Iuventus was both the time of life and the name of the social institution that transformed iuvenes (young men) into adult citizens. It had a focus on the palestra (or gymnasium). From the outside of the building, you see a floor mosaic depicting a fighting scene with two bare-handed athletes facing each other. On the walls the frescos portray athletes, wrestlers and a jumper with dumbbells. A thermal bath for men was found in it and was located in a scenic area of the town with a wonderful sea view.
House of the red walls
The original layout of the building dates back to the Republican age. Renovation works were still in progress at the time of the eruption in 79 AD. The lararium was found in the atrium, intended for domestic worship, where there were six bronze statues of protective deities of the house. Two eggs and a pine cone were painted on the altar. This house has two rooms with the famous “Pompeian red”. The paintings of IV style were probably made by different painters.
Triangular Forum and the Samnite palestra
The Triangular forum is close to the large theater and the quadriporticus of the gladiators. The complex can be reached through a propylaeum with six ionic columns and a fountain in front, which opens in the northern tip of the triangular piazza. It had a portico with 95 doric columns on three sides, while the south-west side has been left open with its amazing panorama towards the sea. The doric temple stans in the centre of the square. The suggestion that the triangular forum may have been used also for athletic events is supported by the fact that the samnite palestra opened directly onto it. This building was used for sports activities. It includes the destrictarium, the room in which athletes applied a sort of firming cream, made of a mixture of oils and stone dust.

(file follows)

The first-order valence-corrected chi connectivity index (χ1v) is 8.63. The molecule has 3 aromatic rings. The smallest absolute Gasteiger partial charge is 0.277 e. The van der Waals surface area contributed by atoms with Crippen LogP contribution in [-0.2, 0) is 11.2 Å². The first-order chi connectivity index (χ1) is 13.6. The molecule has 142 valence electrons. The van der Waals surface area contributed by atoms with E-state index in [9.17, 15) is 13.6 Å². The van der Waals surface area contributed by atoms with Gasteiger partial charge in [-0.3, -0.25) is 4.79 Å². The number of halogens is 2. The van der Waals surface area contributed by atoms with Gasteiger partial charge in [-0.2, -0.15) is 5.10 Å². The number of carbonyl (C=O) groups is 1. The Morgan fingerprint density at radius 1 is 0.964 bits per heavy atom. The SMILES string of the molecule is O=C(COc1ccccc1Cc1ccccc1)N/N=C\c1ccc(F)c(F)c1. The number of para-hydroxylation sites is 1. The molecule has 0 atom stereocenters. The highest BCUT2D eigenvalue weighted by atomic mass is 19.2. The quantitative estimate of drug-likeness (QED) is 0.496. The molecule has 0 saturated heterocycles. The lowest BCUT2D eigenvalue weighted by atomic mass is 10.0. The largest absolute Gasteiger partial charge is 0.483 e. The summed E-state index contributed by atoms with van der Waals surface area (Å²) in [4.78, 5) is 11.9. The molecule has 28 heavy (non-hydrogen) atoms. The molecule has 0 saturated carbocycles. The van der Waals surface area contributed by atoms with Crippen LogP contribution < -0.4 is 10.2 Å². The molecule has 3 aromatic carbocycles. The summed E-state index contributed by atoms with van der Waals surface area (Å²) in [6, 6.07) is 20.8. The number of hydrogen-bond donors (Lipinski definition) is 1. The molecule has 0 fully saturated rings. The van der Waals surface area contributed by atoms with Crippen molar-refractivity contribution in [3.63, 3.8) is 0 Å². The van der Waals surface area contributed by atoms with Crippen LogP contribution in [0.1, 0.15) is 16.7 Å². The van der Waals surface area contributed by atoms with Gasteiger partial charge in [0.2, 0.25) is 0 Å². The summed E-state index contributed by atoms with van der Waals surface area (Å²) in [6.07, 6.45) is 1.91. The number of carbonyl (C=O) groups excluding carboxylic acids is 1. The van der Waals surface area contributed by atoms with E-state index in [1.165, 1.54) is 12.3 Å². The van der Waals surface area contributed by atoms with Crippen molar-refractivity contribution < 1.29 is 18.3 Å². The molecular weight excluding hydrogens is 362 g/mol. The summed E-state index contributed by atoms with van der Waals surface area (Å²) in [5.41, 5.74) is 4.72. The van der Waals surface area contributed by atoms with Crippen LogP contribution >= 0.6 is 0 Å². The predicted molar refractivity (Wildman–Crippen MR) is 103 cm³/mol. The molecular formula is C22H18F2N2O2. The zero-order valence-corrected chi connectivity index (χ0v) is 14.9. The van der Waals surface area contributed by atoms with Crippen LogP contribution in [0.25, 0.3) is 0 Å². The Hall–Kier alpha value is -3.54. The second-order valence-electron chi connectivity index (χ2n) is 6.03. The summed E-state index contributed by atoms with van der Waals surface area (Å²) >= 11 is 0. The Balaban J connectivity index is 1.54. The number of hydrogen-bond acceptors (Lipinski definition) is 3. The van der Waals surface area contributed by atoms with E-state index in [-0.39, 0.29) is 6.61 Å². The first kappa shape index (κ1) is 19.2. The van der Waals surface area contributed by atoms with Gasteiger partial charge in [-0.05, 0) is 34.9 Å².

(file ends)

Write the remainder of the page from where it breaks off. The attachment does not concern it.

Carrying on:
Doric temple- Sanctuary of Atena and Eracle
The temple occupies the southern part of the Triangular Forum; it was built in the sixth century BC, when Pompeii was under the influence of the powerful Greek state of Cumae. It was consecrated to Hercules, mythical founder of the city and later included the cult of Minerva. It was reconstructed several times during the Samnite period, but was abandoned during the Roman age. It had wide-fluted columns with wide, very flat capitals. Almost the whole building was contructed of tufa, only the capitals, of which remain a few fragments, were made of limestone from nearby Sarno.
The Large theatre
It was built in the 2nd century b.C.This theatre was built into a natural hollow in the hillside. The seating area was in the shape of a broad horseshoe with the stage built acrossits open end. The seating was divided into three sections. The whole seating area was surrounded by a wall, near the top of which were sockets which held woodden posts. These supported a huge canopy, protecting the the audience from the sun. It was extended and restored during the reign of Augustus at the personal expense of the Holconius brothers.
Quadriporticus of the theatres or Gladiators Barracks
In the latters years of Pompei the four-sided colonnade rising up behind the theatre, was used as the barracks of the organisation of gladiators who performed in the town. Along the wings of the colonnade and on the first floor were the rooms which provided accomodation for the gladiators from other towns. The four sided colonnade with its 74 columns was originally used as an extension of the theatre, in fact spectators could go there for something to eat or to take shelter from the rain.
The small Theatre - Odeion
This covered theatre situated near the large theatre was mainly used for concerts, although it also was chosen for poetry recitals. It was built by the same two duumviri responsible for the construction of the Amphitheatre. The first seats in front of the orchestra hemicycle, which was paved with slabs of coloured marble chips, were reserved for the decurions. Boxes for the guests of honour were situated on either side of the stage.